By Bill Hornbarger, Chief Investment Officer
Three Things to Watch
- The new year starts with a busy calendar. Top-tier economic releases this week include The ISM manufacturing survey for December, released on Tuesday and the employment report released on Friday. The jobs report is forecasting 400,000 new jobs and an unemployment rate of 4.1%, the lowest since pre-pandemic. Both reports are expected to reflect that the economy closed the year on solid footing.
- The ISM and employment reports will bookend the release of the mid-December Federal Open Market Committee meeting minutes. Market participants will pay close attention, looking for clues on the possibility of rate increases happening sooner than currently expected. Futures indicate the first interest rate increase is now expected at the March 16 meeting.
- OPEC and OPEC+ meet Monday and Tuesday, respectively. OPEC will discuss the appointment of a new secretary general and OPEC+ will decide output policy. OPEC+, which made record output cuts last year, is likely to stick to existing policy and confirm an output increase of 400,000 barrels per day in February.
Three Things to Know
- The so-called January indicator failed the last two years. The idea is that whatever the S&P 500 does in January foreshadows its performance for the rest of the year. However, in both 2020 and 2021, January posted negative returns for the S&P 500 followed by strong gains for each calendar year. (Source: Bloomberg)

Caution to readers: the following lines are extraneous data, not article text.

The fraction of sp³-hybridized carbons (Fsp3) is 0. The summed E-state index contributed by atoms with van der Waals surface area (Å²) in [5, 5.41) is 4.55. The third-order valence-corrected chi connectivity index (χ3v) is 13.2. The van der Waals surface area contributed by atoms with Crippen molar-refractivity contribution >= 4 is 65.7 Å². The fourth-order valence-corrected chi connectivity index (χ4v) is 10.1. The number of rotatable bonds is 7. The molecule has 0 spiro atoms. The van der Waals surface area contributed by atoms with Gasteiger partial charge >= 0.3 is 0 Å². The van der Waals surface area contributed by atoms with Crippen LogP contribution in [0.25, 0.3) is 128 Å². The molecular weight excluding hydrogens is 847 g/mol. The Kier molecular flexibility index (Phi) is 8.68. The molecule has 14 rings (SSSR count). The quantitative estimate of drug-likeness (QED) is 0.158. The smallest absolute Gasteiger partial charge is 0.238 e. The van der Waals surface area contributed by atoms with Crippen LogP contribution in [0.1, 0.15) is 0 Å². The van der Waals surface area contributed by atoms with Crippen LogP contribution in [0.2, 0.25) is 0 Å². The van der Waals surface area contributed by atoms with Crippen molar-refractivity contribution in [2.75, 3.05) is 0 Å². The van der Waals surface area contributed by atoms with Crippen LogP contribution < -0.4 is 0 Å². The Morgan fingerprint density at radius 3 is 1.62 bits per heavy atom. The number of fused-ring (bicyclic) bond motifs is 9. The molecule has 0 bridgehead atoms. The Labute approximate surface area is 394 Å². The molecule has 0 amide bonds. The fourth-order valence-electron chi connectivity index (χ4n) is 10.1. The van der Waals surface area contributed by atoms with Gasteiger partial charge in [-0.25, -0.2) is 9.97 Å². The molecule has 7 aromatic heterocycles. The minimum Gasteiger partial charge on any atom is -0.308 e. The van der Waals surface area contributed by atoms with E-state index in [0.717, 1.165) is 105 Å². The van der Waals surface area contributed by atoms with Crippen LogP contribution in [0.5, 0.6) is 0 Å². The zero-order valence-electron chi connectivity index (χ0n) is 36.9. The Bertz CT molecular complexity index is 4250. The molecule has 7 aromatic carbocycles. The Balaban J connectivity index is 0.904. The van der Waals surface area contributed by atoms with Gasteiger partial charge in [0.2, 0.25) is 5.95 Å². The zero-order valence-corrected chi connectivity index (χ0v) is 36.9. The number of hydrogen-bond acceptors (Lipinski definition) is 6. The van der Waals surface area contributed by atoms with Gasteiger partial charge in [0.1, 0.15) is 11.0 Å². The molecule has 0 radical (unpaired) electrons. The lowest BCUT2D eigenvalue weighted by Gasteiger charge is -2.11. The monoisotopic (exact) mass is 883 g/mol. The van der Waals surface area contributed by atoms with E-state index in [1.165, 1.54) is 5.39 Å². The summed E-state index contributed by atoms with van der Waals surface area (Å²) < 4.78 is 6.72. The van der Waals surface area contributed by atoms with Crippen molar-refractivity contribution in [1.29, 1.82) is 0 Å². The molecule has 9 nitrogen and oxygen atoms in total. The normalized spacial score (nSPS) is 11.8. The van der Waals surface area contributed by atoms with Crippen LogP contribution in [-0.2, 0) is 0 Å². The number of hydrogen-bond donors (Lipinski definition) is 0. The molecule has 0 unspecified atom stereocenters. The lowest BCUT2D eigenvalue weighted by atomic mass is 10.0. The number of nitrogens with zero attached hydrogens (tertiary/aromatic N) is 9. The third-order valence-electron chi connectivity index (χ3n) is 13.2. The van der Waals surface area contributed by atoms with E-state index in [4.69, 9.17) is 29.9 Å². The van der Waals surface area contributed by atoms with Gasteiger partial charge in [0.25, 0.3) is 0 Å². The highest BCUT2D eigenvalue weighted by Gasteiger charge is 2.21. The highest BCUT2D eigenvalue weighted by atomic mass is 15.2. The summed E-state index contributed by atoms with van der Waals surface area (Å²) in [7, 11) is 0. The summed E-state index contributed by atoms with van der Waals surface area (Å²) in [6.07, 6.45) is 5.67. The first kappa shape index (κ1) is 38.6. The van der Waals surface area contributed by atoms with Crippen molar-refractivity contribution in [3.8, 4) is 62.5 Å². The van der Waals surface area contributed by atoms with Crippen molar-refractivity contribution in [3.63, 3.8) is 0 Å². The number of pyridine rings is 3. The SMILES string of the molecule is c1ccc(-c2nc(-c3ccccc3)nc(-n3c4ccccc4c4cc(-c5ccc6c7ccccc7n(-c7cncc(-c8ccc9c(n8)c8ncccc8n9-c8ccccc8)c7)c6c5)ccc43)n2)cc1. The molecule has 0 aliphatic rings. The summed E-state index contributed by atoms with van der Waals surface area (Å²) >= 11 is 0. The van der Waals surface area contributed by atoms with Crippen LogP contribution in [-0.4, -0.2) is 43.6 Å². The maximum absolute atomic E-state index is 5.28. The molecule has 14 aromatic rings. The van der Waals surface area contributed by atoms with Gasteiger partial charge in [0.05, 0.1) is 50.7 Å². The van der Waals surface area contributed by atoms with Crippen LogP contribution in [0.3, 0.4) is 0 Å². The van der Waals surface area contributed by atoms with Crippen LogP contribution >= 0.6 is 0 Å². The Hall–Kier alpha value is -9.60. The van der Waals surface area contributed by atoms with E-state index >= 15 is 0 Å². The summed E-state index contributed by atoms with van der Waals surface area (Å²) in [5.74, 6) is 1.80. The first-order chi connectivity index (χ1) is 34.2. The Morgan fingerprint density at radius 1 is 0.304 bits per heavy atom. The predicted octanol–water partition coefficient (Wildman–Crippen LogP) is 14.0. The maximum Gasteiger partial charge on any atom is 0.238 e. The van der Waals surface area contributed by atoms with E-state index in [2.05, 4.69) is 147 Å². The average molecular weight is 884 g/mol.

- 64% of last year’s gain for the S&P 500 (26.6% index price return) was generated by the top 25 stocks and almost half (48%) from just the top 10 stocks. This still ranks behind the top stocks’ performance during the TMT (tech/media/telecom) bubble of the early 2000s when the return of the top 10 and top 25 stocks accounted for more than 60% and 80% of the indexes gain, respectively. (Source: The Market Ear, JP Morgan)
- All 11 S&P 500 sectors finished with double-digit percentage gains in 2021. The three worst-performing sectors in 2020 (Energy, Real Estate, Financials) were the three best performers in 2021. (Source: Compound Capital)
The above information reflects the current opinion of the author. It is based upon sources and data believed to be accurate and reliable. Opinions and forward-looking statements expressed are subject to change without notice. This information does not constitute a solicitation or an offer to buy or sell any security mentioned.